Scientists are trying to work out a final figure to tell women about mammography's rate of 'overdiagnosis' (medical-speak for seeing a cancer that isn't actually there), but getting consensus isn't likely any time soon.
Previous studies have suggested a rate of anything from 5 per cent to 50 per cent, while a UK independent panel in 2012 settled on a figure of 19 per cent. Whatever the actual number, these false results have led to unnecessary treatment, which is very distressing for the woman and her family.
Mammography has been adopted around the world as the standard screening programme for detecting breast cancer, and its acceptance was helped by early reviews that suggested it could reduce the rate of breast cancer deaths by 30 per cent.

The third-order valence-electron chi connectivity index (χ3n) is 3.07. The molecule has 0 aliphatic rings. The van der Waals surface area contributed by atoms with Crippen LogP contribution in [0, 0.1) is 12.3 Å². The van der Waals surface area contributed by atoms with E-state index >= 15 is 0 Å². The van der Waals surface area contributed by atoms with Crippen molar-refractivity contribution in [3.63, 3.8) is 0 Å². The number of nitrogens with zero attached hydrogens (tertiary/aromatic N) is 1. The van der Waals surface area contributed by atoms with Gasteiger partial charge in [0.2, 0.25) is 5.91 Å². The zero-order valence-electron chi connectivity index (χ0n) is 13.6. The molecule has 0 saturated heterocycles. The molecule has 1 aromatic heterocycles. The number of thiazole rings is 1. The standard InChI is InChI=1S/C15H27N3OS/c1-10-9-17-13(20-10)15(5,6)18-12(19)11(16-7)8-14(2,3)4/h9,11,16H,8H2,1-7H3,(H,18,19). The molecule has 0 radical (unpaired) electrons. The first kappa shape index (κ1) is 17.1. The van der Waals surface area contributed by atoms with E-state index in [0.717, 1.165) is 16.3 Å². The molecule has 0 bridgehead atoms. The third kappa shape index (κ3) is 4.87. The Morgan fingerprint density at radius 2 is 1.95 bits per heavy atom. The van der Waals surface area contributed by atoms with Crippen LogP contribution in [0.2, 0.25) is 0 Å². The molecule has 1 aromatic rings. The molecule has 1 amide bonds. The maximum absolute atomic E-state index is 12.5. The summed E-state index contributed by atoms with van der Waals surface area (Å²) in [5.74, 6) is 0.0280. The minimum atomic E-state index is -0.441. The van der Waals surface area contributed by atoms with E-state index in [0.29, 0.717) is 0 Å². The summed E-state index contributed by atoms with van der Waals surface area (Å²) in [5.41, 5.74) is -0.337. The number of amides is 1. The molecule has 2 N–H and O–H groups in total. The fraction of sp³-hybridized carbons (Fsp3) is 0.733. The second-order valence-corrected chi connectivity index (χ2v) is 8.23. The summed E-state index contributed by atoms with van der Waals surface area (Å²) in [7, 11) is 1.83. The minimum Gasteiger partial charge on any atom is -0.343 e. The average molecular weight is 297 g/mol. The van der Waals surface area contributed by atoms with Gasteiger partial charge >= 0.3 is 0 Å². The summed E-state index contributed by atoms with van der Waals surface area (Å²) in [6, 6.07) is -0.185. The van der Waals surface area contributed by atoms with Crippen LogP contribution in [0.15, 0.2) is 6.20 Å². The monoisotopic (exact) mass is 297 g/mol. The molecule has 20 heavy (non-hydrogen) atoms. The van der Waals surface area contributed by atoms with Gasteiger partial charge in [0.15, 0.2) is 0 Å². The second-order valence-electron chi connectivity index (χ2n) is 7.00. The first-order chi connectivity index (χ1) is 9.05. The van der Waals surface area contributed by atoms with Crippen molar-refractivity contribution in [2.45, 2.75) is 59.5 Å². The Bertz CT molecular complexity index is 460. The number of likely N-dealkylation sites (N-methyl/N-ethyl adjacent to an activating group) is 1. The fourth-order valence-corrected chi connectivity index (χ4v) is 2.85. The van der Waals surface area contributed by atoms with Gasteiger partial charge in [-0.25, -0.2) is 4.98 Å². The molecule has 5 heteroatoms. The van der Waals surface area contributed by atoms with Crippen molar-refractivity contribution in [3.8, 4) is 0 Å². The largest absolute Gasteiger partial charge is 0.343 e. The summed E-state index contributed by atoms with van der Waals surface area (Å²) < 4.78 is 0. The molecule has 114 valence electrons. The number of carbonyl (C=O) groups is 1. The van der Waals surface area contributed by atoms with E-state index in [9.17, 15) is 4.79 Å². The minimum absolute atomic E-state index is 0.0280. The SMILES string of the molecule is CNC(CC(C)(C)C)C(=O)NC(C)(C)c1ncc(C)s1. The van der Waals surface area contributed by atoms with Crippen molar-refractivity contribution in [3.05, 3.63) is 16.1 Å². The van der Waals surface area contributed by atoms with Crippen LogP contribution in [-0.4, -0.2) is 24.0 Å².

Although there has been a steep increase in the detection of early breast cancer, the rates of advanced cancers have declined only very slightly if at all, which suggests that mammography is detecting low-risk or non-progressive breast cancers (such as DCIS), says Alexandra Barrett, professor of public health at Sydney University.
As 99 per cent of women with detected breast cancer go on to have chemotherapy, radiotherapy or breast removal, a false-positive rate of 20 per cent suggests that one-fifth of all cases are false-positives that nonetheless trigger unnecessary, invasive and distressing treatment, she says.
(Source: BMJ, 2015; 350: h867)